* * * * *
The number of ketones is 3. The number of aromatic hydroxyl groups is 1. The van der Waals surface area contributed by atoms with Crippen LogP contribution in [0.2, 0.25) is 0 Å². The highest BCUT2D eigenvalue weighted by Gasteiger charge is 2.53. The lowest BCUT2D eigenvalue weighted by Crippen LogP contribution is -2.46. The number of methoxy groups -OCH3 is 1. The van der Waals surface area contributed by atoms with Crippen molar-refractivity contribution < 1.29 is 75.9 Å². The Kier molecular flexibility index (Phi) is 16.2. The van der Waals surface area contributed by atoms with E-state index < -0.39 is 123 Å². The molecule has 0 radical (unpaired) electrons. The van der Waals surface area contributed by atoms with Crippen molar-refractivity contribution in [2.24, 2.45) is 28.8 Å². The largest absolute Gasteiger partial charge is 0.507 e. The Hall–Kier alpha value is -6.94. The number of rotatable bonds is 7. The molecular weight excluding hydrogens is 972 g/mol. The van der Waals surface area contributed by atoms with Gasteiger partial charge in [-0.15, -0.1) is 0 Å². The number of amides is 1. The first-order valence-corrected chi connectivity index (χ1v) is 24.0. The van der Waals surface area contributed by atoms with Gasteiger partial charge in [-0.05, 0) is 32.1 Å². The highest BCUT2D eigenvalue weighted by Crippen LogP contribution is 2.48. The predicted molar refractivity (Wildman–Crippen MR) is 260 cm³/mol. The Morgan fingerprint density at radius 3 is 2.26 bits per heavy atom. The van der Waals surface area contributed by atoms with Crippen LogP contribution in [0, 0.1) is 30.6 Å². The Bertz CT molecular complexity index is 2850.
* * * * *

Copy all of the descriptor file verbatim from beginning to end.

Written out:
The number of ketones is 3. The number of aromatic hydroxyl groups is 1. The van der Waals surface area contributed by atoms with Crippen LogP contribution in [0.2, 0.25) is 0 Å². The highest BCUT2D eigenvalue weighted by Gasteiger charge is 2.53. The lowest BCUT2D eigenvalue weighted by Crippen LogP contribution is -2.46. The number of methoxy groups -OCH3 is 1. The van der Waals surface area contributed by atoms with Crippen molar-refractivity contribution < 1.29 is 75.9 Å². The Kier molecular flexibility index (Phi) is 16.2. The van der Waals surface area contributed by atoms with E-state index < -0.39 is 123 Å². The molecule has 0 radical (unpaired) electrons. The van der Waals surface area contributed by atoms with Crippen molar-refractivity contribution in [2.24, 2.45) is 28.8 Å². The largest absolute Gasteiger partial charge is 0.507 e. The Hall–Kier alpha value is -6.94. The number of rotatable bonds is 7. The molecular weight excluding hydrogens is 972 g/mol. The van der Waals surface area contributed by atoms with Gasteiger partial charge in [-0.15, -0.1) is 0 Å². The number of amides is 1. The first-order valence-corrected chi connectivity index (χ1v) is 24.0. The van der Waals surface area contributed by atoms with Gasteiger partial charge in [-0.05, 0) is 32.1 Å². The highest BCUT2D eigenvalue weighted by Crippen LogP contribution is 2.48. The predicted molar refractivity (Wildman–Crippen MR) is 260 cm³/mol. The Morgan fingerprint density at radius 3 is 2.26 bits per heavy atom. The van der Waals surface area contributed by atoms with Crippen LogP contribution in [0, 0.1) is 30.6 Å². The Bertz CT molecular complexity index is 2850.